Understanding your contact prescription
You had your eye exam, and now you need to fill your prescription. You look at your prescription and think, “What do all these codes mean?” We'll help demystify terms like BC and CYL, the dreaded eye prescription jargon so that you can crack the annual cipher that is your contact prescription.
"Your contact lens prescription can be a bit challenging to understand" says Dr. Wende of Contacts Direct. "The numbers and abbreviations on the label can appear to have been written in some kind of alien language." You can take comfort in that your prescription provides specific information to contact lens retailers to ensure your contact lenses are safe and comfortable according to your vision needs.
How to read a contact prescription
Codes for contact lenses – “D, CYL, and AXIS” – are all over your prescription after each check-up. But what does each part of your prescription mean? Use this guide to read and understand the codes on your contact prescription:
- Base Curve (BC): This base curve determines what type of fit is required for the lens to meet the curve of your eye. This measurement is usually written in millimeters or sometimes with the words flat, median, or steep.
- Power/Sphere (PWR/SPH/D): This figure shows whether you are farsighted or nearsighted and how much correction your eyes require. If you are farsighted, your figure will begin with a plus sign (+). If you are nearsighted it will begin with a minus sign (-).
- Diameter (DIA): The diameter of the contact lens is also written in millimeters and determines the width that best fits your eye.
- Cylinder (CYL): If you require toric lenses to correct for astigmatism, your prescription will include values for Cylinder and Axis.
- Axis (AX): As astigmatism is caused by the irregular curvature of the eye, the axis is a figure which determines the angle of the correction needed to see clearly.
- Addition (ADD): If you suffer from presbyopia, the Addition figure determines the amount of correction you need to be able to see clearly at a close distance.
- Dominant: If you wear multifocal or bifocal lenses, your lens correction requires the identification of a dominant and nondominant eye. The dominant eye, usually denoted with a "D," prioritizes distance vision while the non-dominant eye, denoted with an "N," prioritizes near vision.
What do the numbers mean in a contact prescription?
Now that we understand what the different prescription codes refer to, what do the numbers that accompany them mean?
- The power prescription number refers to the grade of correction that your eyes need, measured in increments of 0.25 diopters. The further away from zero, the stronger the visual correction needed.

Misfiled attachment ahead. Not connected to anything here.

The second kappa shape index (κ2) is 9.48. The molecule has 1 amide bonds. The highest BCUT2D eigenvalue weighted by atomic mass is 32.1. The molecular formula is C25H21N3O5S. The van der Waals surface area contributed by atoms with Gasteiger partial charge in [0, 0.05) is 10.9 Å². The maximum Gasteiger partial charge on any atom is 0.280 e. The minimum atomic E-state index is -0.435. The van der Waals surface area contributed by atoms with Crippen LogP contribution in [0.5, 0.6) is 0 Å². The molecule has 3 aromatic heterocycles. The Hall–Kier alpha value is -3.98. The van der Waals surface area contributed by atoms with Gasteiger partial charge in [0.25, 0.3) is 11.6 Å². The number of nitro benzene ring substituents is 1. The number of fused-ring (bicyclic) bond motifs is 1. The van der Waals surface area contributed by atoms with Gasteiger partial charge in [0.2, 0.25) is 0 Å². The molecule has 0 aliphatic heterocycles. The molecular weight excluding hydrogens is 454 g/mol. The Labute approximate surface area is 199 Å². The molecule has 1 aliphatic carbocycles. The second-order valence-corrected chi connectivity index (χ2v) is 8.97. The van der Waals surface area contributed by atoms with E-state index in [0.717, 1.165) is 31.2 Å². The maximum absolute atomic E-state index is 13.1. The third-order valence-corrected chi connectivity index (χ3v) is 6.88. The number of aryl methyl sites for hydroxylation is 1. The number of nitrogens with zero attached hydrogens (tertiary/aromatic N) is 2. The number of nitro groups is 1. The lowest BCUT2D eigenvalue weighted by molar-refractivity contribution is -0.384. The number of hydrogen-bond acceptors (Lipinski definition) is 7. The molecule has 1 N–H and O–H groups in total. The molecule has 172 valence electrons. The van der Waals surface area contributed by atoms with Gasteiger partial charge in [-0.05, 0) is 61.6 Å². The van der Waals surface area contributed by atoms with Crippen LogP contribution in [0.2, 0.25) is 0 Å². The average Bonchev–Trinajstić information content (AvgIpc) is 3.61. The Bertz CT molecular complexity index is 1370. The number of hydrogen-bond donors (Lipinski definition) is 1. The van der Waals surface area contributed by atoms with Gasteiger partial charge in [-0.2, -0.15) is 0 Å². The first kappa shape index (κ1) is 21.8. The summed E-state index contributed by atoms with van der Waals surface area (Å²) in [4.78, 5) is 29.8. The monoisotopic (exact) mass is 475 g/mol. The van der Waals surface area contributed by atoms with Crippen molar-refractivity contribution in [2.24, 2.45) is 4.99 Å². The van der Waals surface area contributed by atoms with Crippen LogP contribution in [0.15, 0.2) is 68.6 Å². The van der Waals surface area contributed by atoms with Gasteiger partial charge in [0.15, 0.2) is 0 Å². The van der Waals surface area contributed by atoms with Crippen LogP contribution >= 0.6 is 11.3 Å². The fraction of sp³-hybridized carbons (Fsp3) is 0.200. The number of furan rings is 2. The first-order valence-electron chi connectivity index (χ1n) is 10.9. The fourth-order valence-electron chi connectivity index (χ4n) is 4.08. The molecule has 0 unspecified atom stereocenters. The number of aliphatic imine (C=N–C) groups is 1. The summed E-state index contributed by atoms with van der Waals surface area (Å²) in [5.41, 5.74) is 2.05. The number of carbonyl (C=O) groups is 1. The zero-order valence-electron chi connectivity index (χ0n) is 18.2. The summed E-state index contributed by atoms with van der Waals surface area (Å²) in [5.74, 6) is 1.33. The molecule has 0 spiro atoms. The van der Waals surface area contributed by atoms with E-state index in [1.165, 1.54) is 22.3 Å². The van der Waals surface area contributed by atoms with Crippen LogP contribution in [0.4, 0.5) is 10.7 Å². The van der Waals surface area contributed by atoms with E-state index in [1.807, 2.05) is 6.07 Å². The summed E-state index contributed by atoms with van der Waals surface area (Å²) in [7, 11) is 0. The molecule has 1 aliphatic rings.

- A cylinder prescription number is always a negative number measured in increments of 0.25, signifying the amount of astigmatism and the further visual requirements.
- The Axis figure is a number between 0 and 180 degrees, referring simply to the angle of correction needed.
- The Addition figure is a positive number between 0.50 and 3.00 for those with presbyopia. It establishes the level of correction needed. Some contact lens brands refer to this as high, medium, or low.
Why do I need a contact lens prescription?
The sale of contact lenses without a prescription is illegal in the United States since they are considered medical devices. Contacts that don't fit properly or aren't made of a material appropriate for your eyes can cause distorted vision, discomfort, infection, inflammation, swelling, and abrasion. In rare cases, ill-fitting contacts can cause permanent eye damage.
When does my prescription expire?
Contact lens prescription expiration according to federal law is one year. Some states have extended expiration periods, which you should follow unless you have a condition that needs more frequent eye exams. Do not use expired contacts. They can damage the eye and cause blurred vision. A contact lens prescription typically expires after one year in most states.
When your prescription expires, you will not be able to buy any more contact lenses until your eye doctor updates your prescription. An eye exam is required to ensure your general eye health and that your contact lenses are not adversely affecting your vision. "Just because your contact lenses feel comfortable and seem to be working well does not mean that your eye health is okay," says Dr. Wende. "There may be microscopic problems that can only be seen with a slit lamp, a type of microscope used during an eye exam."
Problems with contacts are unlikely to prevent you from wearing contacts forever. In most cases, a change to a different type of lens or contact lens solution will solve the problem.